UAV demonstrates optical sense-and-avoid capabilityNews
April 13, 2016
ARLINGTON, Va. DARPA?s Aircrew Labor In-Cockpit Automation System (ALIAS) program completed flight tests with the sense-and-avoid (SAA) system integrated into an unmanned aerial vehicle (UAV). In the demonstration, the UAV detected and tracked in real-time a Cessna 172G aircraft.
The SAA system includes an optical camera that provides imagery for detection and tracking. It also incorporates passive ranging features and collision-avoidance technology to determine the best way to steer clear of other aircraft and will also stay compliant with standard rules that set minimum vertical and lateral distances between aircraft during flight.
DARPA is planning another phase of the effort, which includes joint funding from the U.S. Air Force Research Laboratory (AFRL), officials say. This follow-on research would shrink the system size; further test the ranging and collision-avoidance features; mature additional capabilities of the system such as detecting aircraft below the horizon and in poor light conditions; and improve calculations for optimal aircraft trajectories to avert collision.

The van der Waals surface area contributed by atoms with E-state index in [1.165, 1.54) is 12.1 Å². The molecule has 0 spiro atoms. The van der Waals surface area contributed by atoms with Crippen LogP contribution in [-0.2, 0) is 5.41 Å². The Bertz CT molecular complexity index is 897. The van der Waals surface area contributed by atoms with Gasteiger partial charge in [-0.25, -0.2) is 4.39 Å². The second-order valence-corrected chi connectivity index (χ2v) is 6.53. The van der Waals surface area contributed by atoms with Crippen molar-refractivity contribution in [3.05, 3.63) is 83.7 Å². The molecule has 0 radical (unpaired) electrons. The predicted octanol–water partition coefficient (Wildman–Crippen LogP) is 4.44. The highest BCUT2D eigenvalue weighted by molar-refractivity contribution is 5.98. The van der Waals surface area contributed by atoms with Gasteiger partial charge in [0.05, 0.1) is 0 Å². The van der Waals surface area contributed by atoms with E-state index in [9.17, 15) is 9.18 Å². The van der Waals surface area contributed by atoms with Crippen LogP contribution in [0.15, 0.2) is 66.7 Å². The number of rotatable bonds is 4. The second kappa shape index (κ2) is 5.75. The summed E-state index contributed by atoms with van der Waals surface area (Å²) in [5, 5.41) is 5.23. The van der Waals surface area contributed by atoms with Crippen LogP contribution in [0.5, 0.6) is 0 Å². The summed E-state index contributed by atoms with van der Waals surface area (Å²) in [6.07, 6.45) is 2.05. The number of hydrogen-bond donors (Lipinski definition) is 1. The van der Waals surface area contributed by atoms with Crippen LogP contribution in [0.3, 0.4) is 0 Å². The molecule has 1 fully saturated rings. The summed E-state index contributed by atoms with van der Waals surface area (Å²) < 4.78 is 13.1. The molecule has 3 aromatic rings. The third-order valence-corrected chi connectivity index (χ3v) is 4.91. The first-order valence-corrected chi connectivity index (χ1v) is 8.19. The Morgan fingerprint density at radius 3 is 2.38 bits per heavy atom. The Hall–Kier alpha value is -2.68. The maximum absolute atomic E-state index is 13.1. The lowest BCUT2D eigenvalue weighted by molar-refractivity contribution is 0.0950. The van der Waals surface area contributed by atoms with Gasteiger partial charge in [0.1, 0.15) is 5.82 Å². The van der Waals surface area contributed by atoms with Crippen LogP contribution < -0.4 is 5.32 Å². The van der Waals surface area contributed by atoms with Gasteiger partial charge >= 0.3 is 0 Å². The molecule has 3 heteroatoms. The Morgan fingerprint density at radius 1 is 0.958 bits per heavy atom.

The goal of the ALIAS program is to have a tailorable, drop-in, removable kit that would enable high levels of automation in existing aircraft and reduce the crew size. The system could serve as a line of defense in future layered air-traffic management systems that could include Automatic Dependent Surveillance-Broadcast (ADS-B) transponders and ground-based radar systems that are part of the federal NextGen effort.
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